Car injuries have numerous variables, but one common end result is a concussion. Concussions are considered traumatic injuries to the brain; they’re common enough in life that people are quick to brush them off as a minor injury. Recovery rates can take mere hours, or a few weeks to fully recuperate. If you’ve been in an accident, you’ll be able to identify a concussion with a few simple self-diagnosis steps.

 

Did You Forget What Happened?

Depending on the severity of the accident, you may be in shock, which is another reason entirely to forget what happened. However, if you’ve sustained a blow to the head and you’ve forgotten what happened prior to the car accident, you could have a concussion.

 

Could You See Straight?

Immediately following the accident, was your vision blurry at all? Blurred vision can be a sign of a concussion and often goes along with confusion and dizziness. It throws off your equilibrium; the more severe the injury, the blurrier your vision could be. Many victims of a car accident could have a concussion without knowing it, while others may get hit so hard that they blackout completely. It all depends on the nature of the crash and the individual.

 

Were You Able to Concentrate?

One of the sure signs that you endured or currently have a concussion is losing the ability to concentrate properly. If you’re someone who can lock into an issue, analyze it and stay focused on it, and you’ve experienced a difference in your ability to do so, there’s a good chance you sustained a concussion after a car accident in Nevada.

 

Were Your Ears Ringing?

This is often accompanied by feeling sluggish or not having a desire to put effort into particular things for some time after your injury. If you notice an immediate change in your behavior, even if the accident was considered “minor” by you or the other passengers in the car, you could still be suffering from the effects of a concussion.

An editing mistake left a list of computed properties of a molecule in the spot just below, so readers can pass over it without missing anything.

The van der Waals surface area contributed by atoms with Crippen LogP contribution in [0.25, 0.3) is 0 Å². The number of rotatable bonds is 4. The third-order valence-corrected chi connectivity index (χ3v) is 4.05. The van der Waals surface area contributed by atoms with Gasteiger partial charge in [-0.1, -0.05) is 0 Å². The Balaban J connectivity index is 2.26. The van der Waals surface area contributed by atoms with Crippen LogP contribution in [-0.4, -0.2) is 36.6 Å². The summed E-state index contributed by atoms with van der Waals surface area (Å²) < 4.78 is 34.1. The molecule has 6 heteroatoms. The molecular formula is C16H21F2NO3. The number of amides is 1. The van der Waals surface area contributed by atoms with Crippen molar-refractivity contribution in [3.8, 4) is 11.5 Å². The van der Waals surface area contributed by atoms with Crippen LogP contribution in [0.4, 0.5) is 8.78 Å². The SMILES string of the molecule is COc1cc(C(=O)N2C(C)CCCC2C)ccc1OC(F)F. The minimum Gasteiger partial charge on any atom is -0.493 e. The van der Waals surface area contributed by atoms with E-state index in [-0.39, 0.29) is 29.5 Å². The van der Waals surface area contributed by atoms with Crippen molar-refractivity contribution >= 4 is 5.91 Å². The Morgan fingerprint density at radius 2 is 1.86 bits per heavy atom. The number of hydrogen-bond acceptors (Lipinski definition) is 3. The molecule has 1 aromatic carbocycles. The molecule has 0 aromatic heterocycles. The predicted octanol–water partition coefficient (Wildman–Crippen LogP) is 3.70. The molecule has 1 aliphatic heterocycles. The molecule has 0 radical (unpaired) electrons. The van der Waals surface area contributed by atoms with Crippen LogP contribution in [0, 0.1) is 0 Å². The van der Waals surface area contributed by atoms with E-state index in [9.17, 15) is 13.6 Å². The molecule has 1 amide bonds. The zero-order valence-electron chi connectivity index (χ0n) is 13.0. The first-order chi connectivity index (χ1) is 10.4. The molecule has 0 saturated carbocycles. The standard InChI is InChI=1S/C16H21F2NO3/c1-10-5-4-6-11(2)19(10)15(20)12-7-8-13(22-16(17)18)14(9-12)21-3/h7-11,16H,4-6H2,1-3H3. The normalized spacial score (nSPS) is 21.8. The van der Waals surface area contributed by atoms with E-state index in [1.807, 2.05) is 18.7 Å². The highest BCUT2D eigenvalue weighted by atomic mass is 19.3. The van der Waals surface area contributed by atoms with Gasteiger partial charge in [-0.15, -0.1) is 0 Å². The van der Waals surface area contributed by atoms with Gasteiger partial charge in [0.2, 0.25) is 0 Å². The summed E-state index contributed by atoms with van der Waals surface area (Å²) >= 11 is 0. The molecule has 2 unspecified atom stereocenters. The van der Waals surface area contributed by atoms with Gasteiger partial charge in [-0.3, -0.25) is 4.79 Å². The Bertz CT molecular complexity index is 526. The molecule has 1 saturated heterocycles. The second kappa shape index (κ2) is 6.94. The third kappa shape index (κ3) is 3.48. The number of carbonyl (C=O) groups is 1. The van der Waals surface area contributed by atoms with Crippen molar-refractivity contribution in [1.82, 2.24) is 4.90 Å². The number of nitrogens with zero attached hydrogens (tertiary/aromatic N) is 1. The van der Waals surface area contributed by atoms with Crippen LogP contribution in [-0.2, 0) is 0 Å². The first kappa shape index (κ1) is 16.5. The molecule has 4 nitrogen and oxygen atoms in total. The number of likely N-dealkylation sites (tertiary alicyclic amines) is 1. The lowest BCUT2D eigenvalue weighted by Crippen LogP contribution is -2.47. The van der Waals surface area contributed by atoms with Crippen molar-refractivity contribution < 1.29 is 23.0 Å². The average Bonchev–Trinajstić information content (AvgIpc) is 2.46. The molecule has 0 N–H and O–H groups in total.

Did Small Noises Hurt Your Head?

It’s like feeling the effects of a migraine, and this one can be hard to judge. If the sound of the ambulance door closing hurts your ears, if it feels like everyone is speaking just a little too loudly, then you might be suffering from a concussion. This is one of the clearest signs—you’re largely unlike yourself, sensitive to things that you’ve never been sensitive before, and it will affect you immediately.

 

It’s Similar to the Movies

We’ve all seen a film or two where an unexpected twist occurs, and suddenly, you hear a ringing sound and everything slowly fades into focus. That’s Hollywood’s approach to conceptualizing a concussion in a car accident victim, and it’s pretty spot on. In most cases, you’re not going to come back to full realization of what’s going on that quickly. Ringing in your ears, blurred vision, being confused and/or dizzy—these are all the main signs of a concussion.